University of Colorado Boulder Top Questions

Describe the dorms.


All of the dorms are very different. There are dorms catered to specific interests such as majors, lgbt friendly, honors, and arts. Some dorms even have residential learning programs that count towards freshman core curriculum and help foster a sense of community. Life in dorms is active and RAs help to facilitate introductions between students by scheduling fun hall bonding activities. Living in the dorms is also very convenient as they are all located near class buildings. Generally, people make great friends in the dorms that last throughout their college careers.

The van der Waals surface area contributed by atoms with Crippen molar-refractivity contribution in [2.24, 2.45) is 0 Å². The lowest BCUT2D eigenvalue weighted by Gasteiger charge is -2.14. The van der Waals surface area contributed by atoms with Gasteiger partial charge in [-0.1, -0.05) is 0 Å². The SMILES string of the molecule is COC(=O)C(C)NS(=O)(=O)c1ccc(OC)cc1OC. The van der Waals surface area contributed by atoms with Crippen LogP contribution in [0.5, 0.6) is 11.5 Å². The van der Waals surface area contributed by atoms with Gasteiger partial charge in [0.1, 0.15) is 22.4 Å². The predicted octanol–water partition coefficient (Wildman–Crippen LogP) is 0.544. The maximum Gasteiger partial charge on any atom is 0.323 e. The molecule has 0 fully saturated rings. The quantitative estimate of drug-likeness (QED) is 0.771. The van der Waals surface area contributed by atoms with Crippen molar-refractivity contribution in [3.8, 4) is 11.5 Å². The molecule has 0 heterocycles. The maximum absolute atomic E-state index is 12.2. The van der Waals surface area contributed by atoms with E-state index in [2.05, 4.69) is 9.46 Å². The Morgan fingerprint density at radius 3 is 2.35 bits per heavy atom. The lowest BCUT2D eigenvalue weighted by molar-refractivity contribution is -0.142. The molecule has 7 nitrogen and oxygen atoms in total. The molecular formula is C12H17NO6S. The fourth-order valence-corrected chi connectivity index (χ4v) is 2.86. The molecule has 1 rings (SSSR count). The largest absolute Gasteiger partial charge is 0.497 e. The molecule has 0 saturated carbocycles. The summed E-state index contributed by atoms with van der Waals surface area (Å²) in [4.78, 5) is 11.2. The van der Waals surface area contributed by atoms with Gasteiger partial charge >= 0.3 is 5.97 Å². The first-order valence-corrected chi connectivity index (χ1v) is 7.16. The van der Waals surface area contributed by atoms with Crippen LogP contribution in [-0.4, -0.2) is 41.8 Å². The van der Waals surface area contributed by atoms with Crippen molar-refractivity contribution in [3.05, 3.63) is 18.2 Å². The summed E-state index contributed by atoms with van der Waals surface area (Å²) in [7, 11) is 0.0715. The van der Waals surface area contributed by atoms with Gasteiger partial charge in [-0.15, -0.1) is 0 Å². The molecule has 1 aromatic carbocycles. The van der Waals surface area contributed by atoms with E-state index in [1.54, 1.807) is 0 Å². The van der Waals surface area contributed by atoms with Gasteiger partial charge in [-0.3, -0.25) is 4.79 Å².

There are 22 total dorms at CU, five of which are located in William's Village. The dorms that are located on central campus are all over - Sewall is next to the gym, Aden, Brackett, Cockerell and Crosman all make up the Engineering quad, and Farrand, Cheyenne Arapaho, Baker and Libby surround Farrand Field. Those are some, but not all of the dorms that are located on campus, and I believe their scattered nature is a good thing, making campus more evenly spread out. The five dorms that make up William's Village are Darley North, Darley South, Stearns East, Stearns West, and William's Village North. Most people do their best to avoid living in Will-Vill because it is its own living community that's about a half mile away from campus, and many students prefer to be on campus for the convenience of getting class. A bus system runs from Will-Vill to campus and vice versa, seven days a week, stopping at 12:00 AM on weekdays, and Late Night Transit runs past midnight on Thursdays, Fridays, and Saturdays. Still, some people complain about the Buff Bus and its occasional inconsistencies, which is understandable. However, plenty of kids grow to absolutely love living in the Will. The community becomes tight-knit really fast, and some people really enjoy being able to come home to that after school. I think living in William's Village would make for a pretty different college experience here at Boulder. When I was originally given my housing assignment, I had been put in Stearns East, and I was really bummed about it. I talked to my roommate and she seemed cool, but I still wanted to see if I could get on campus so I emailed someone right away to see if there was anything I could do. The person who assisted me from Housing and Dining Services was extremely helpful and immediately got me on the three shortest wait lists for main campus housing, and a little over a month later, I found out that I had been reassigned to Cheyenne Arapaho, right next to Farrand Field. I was ecstatic. And I've been really satisfied at Chey-Ho so far. It's a great location, and all of the dorms are beautiful, so I can't complain. However, the dorms in Will-Vill are the only ones with air-conditioning, which, after having spent August, September, and October here, is extremely valuable. The first couple weeks were HOT. But with fans, the room was alright and the particularly hot weather didn't last that long. One more important aspect of dorm life here are the RAPs, Residential Academic Programs. These programs are courses taken within the dorm that are only available to its residents, where there will rarely be more than 18 people in the class. Over half of the dorms - Libby, Baker, Sewall, Farrand, Darley South, Buckingham, Andrews, Smith, Cheyenne Arapaho, Arnett, Stearns East, and Williams Village North - have RAPs tailored to specific subjects. In some halls, RAPs are more prevalent and might even be required, but in others (for example, the Health Professionals RAP in Cheyenne Arapaho) RAPs are not an important part of the structure of the dorm at all. Ultimately, from the inside, the dorms at CU are pretty standard. Rooms aren't all that big but they're nice, and most of the time there's one or two bathrooms per floor. And from the outside, all made out of Colorado sandstone, the dorms are really gorgeous. My roommate has become one of my closest friends, so I'm totally comfortable in my room, which I'm extremely grateful for. But if you end up in a situation you can't stand, it's nice to know that Housing and Dining Services will get things done for you.